“[There are] small things you can do to create an inclusive environment and give people a sense of belonging, such as adding pronouns on Slack, providing sanitary products, inclusive photography etc. It’s about creating a space where people feel really welcome in your office and where they belong, regardless of who they are.

“This is never over and we want to always improve by asking people for feedback and what we can do better, and then acting on it. Whilst we are working remotely, it’s so much more important to check in with people and make sure we are listening and doing things as best we can.”

How do you overcome the fear of getting things wrong?

“It goes back to recognising where you have made the mistake before. When you are thinking back to that, more often than not, the repercussions are probably not as bad as you thought they would be, and if you are willing to be open about the fact you have made the mistake, people will be generally forgiving and work with you to improve.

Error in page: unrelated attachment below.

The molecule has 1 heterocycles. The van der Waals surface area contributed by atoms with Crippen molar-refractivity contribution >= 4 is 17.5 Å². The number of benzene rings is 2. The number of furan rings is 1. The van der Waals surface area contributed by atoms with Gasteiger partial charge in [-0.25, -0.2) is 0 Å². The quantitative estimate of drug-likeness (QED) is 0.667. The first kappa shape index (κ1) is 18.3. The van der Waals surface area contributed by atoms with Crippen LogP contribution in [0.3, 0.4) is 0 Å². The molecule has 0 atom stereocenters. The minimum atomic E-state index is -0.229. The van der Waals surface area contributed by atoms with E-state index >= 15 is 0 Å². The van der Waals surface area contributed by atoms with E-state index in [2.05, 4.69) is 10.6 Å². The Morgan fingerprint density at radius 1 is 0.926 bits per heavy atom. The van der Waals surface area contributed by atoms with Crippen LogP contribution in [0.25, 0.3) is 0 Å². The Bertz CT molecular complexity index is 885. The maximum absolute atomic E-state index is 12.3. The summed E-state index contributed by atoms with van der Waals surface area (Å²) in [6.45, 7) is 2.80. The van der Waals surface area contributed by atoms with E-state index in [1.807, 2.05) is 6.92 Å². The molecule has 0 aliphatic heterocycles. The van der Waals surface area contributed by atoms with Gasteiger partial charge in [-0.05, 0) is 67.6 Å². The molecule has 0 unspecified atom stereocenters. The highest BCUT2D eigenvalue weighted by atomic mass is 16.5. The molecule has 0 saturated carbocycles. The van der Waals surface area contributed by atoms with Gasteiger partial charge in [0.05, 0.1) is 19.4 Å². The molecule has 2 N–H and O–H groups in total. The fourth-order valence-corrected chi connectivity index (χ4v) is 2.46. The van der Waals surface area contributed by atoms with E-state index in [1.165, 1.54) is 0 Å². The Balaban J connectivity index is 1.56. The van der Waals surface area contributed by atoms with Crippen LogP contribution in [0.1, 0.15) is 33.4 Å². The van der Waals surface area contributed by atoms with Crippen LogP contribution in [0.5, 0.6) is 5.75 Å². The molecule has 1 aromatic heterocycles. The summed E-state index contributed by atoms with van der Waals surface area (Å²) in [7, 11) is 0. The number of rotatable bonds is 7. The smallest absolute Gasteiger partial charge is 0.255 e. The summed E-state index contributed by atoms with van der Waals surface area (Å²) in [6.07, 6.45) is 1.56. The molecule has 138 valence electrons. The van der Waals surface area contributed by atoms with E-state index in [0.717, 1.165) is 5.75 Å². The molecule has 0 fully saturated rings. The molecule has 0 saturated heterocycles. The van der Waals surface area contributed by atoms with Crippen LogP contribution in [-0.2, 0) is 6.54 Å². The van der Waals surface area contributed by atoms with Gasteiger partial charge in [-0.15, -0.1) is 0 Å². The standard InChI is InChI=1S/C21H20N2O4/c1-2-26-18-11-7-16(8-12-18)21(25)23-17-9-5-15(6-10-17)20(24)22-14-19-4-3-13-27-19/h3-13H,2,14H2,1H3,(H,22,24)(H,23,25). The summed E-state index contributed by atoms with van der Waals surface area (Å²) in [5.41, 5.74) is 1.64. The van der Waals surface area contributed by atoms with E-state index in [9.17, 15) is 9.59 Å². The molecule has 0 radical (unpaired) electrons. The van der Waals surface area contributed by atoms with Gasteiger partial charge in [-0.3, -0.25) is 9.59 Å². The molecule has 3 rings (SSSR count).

“The thing that helps me with overcoming fear when I’m doing something outside of my comfort zone is make sure I’ve got a good support network around me. So, having one or two people who I really trust to run through my approach and thinking helps me face the fears, but they are also the people who will challenge me in the right ways and make me think really critically about what I’m saying and how I’m coming across.

“I think it’s OK to signpost fears as well. We are all human and everyone has them. You are OK to say you are not fully comfortable with something, or ask for feedback on how you handled something and where you can improve going forward.”

How do you make allyship systematic in your business?

“I would say the key way we have and are doing this in our business is having a continuous programme on education and awareness, including rolling out unconscious bias training so people are able to understand, recognise and challenge their biases. I really think that understanding your biases are the first hurdle you need to overcome to become a true ally.